While the Blue Jays may be the only AL East team currently under .500, the club is 7-3 in their past 10 games, and injured shortstop Jose Reyes may return sooner than expected. The club was a major mover last offseason, but additions such as Reyes, R.A. Dickey, and Josh Johnson have been unable to provide much of an impact. Here is a look at today's news out of the ultra-competitive American League East..
- Danny Knobler of CBSSports.com notes that the Yankees now have players making a total of $97MM currently on their disabled list. Andy Pettitte became the latest high-priced Yankee to head to the DL, as Vidal Nuno will be promoted in his place.
- Travis Ishikawa has extended the opt-out in his contract with the Orioles, tweets Roch Kubatko of MASNsports.com. The 29-year-old first baseman is currently batting .304/.383/.504 over 154 PA with Triple-A Norfolk.
The Twins announced that they have released left-hander Rafael Perez. Perez signed a minor league deal with the team in February, but had yet to pitch for the big league club.
The 29-year-old logged just four innings for Triple-A Rochester, pitching to a 2.25 ERA with 4.5 K/9 and 6.8 BB/9. Phil Miller of the Minneapolis Star Tribune tweets that the Twins had agreed to release Perez if he was not able to make their roster, and felt that he was not ready for big league hitters. Perez has a 3.64 ERA with 7.3 K/ and 3.2 BB/9 over 329 Major League innings, all with the Indians.
Max Fogle contributed to this post.
Jon Heyman of CBSSports.com tweets that one GM thinks Jonathan Gray, Mark Appel, and Kris Bryant should be the first three players drafted next month. While the trio has generally been regarded as the best available talent, the GM thinks "those 3 have separated themselves" from the rest of the pack. Here's a look at other news on this June's amateur draft...
- MLB.com's Jonathan Mayo breaks down highly-rated Indiana State left-hander Sean Manaea. Manaea went undrafted out of high school, but figures to be selected early, ranking as the No. 9 prospect according to Mayo.
- The Twins will not select Minnesota high school right-hander Logan Shore with their second round pick, reports Darren Wolfson of 1500 ESPN. Shore ranked as the No. 199 draft prospect by Baseball America and the publication writes that the Florida recruit could go as high as the third round.
- White Sox scouting director Doug Laumann was on hand to watch Oral Roberts' right-hander Alex Gonzalez start today, tweets Mark Gonzales of the Chicago Tribune. Gonzalez, who BA sees as a potential No. 3 starter, pitched well as he struck out 13 over eight innings.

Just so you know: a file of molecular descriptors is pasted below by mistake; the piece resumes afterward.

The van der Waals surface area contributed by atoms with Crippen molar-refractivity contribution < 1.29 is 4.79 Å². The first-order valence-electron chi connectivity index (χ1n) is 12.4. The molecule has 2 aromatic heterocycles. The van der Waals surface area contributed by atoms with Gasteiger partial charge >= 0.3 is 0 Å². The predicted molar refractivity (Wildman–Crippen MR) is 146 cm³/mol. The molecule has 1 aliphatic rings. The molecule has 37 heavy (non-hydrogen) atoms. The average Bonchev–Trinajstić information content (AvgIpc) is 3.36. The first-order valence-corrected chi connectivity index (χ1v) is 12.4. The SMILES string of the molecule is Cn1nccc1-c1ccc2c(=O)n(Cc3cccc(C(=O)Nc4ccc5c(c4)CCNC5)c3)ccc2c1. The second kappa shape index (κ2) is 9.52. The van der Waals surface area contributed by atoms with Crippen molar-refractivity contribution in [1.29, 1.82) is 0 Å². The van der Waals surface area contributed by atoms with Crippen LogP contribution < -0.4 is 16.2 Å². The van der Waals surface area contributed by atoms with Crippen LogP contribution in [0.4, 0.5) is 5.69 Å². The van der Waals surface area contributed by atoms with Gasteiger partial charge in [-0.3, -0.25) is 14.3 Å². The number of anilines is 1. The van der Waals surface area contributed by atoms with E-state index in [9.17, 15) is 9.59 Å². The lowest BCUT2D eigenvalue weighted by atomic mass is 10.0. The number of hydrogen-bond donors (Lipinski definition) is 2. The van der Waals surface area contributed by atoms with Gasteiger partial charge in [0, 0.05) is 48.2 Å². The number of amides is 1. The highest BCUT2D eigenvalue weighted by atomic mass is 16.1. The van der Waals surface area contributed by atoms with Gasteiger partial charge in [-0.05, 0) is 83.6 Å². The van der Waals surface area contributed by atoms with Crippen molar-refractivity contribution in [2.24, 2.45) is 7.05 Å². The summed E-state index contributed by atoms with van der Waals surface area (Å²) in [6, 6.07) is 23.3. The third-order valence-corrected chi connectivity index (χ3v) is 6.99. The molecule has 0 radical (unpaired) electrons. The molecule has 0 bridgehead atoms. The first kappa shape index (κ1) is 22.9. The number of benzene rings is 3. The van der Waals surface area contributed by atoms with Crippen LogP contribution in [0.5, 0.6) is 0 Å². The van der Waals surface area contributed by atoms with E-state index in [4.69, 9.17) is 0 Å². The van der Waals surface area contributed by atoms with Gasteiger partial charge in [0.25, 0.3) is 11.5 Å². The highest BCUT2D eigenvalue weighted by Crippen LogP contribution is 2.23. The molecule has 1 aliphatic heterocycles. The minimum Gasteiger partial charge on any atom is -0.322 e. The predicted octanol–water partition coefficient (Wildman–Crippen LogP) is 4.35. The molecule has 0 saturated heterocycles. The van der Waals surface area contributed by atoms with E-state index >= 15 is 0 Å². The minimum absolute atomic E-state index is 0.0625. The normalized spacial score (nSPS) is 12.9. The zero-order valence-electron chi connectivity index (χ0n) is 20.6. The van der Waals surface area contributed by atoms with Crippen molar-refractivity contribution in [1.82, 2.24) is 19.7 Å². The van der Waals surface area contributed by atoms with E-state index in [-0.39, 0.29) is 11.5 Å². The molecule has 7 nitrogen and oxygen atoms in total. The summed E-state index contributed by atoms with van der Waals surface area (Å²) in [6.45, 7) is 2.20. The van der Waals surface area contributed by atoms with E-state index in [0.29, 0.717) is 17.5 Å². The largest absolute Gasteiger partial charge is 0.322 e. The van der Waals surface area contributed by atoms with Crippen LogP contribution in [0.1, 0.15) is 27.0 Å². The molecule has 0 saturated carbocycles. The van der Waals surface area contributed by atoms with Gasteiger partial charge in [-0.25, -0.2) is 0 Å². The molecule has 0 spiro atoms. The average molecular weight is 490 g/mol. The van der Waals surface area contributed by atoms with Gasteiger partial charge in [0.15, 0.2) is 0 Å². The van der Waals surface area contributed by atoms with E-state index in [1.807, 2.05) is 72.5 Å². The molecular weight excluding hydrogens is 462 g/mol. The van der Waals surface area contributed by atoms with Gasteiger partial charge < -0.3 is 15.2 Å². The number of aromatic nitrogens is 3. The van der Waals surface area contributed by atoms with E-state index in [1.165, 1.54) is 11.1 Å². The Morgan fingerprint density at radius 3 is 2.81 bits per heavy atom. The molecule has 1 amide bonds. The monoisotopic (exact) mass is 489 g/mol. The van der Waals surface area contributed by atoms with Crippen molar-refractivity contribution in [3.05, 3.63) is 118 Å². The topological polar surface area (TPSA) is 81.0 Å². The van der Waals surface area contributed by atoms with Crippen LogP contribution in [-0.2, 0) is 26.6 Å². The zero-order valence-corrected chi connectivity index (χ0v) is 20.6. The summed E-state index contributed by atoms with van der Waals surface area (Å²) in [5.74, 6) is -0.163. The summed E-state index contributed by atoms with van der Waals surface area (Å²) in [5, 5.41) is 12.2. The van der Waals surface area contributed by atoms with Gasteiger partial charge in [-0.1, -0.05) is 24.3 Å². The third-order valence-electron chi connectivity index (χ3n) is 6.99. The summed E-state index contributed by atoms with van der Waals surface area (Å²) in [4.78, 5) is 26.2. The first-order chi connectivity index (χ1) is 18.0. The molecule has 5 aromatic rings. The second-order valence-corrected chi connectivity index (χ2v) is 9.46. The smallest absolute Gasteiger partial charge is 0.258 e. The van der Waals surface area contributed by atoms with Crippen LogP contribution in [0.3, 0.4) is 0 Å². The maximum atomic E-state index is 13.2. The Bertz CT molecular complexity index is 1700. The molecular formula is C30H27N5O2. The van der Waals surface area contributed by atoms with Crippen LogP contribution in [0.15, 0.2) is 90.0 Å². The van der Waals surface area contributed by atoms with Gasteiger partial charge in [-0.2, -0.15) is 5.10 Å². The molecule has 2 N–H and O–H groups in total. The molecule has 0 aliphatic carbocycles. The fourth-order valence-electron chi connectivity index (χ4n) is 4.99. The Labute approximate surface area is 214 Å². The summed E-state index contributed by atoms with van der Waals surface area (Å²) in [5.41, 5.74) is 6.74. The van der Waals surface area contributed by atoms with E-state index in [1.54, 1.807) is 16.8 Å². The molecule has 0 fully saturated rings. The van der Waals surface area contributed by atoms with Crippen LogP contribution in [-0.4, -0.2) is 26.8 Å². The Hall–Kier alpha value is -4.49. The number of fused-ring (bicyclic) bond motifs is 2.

There's been plenty of speculation that the Padres will trade Chase Headley this July after he stated his unwillingness to negotiate an extension mid-season, but Jon Heyman of CBS Sports writes that the team still has no intentions of moving him.
Majority owner Ron Fowler went on record earlier this month as saying that the team wanted to offer Headley a multiyear contract that would be the largest in franchise history, which seemed to take the 28-year-old by surprise. Headley stated that he told the team before the season that he didn't want to negotiate once the 2013 campaign commenced, and he's stuck by that.
Heyman reports that it's believed the Padres preferred to get something done this offseason without crossing the $100MM barrier. It's believed that ownership and GM Josh Byrnes were hoping for something in the five-year, $75MM range.
Earlier in May, when the extension rumors began, I speculated that a five-year, $85MM deal would work for both sides. However, agents not involved in the negotiations told Heyman that Ryan Zimmerman's six-year, $100MM contract would likely have to be a baseline for a Headley extension. In spite of that speculation, Byrnes repeated that the team's preference is to sign him long-term, adding:
"We can't wait forever. We have a group that's trying to take it to the next level. And that's what we're hoping to do.''
Byrnes conceded that many teams have made an attempt to acquire Headley over the past year, with Heyman noting that the Pirates made "an especially spirited" effort. Heyman also adds that the Indians, Diamondbacks and and Dodgers tried to a lesser extent and came up short. Byrnes added that since those trade efforts took place, the Padres have only come to value Headley even more.
Last month, a poll showed that MLBTR readers were evenly divided on the issue, with 51 percent feeling he'd be traded and 49 percent feeling he would sign an extension.
Corey Brock of MLB.com reports that the Padres have selected the contract of Tim Stauffer and designated right-hander Thad Weber for assignment (Twitter link). In a related move, Carlos Quentin has been placed on the paternity list.
The 28-year-old Weber allowed just two runs in nine innings for the Friars this season, though he walked five and struck out only six in that time. The Padres claimed him off waivers from the Tigers last August. Weber has just 13 innings of big league experience and averages 89.8 mph on his fastball. He does have a stellar 68.2 percent ground-ball rate in that admittedly tiny sample.
Stauffer, 30, was a key member of the Padres' pitching staff from 2009-11. After a strong year-plus in the bullpen, he shifted to the rotation for the end of the 2010 season and all of the 2011 campaign. He made one start in 2012 before elbow surgery cut his season short. From 2009-12, the former No. 4 overall pick in the draft had a 3.27 ERA, 6.4 K/9 and 3.0 BB/9 in 346 1/3 innings of work.
Stauffer signed a minor league contract this offseason after being waiver in the fall. His deal had an opt-out clause around June 1, so the Padres were nearing a decision on him. Stauffer had a 3.16 ERA through 42 2/3 innings at Triple-A Tucson this season.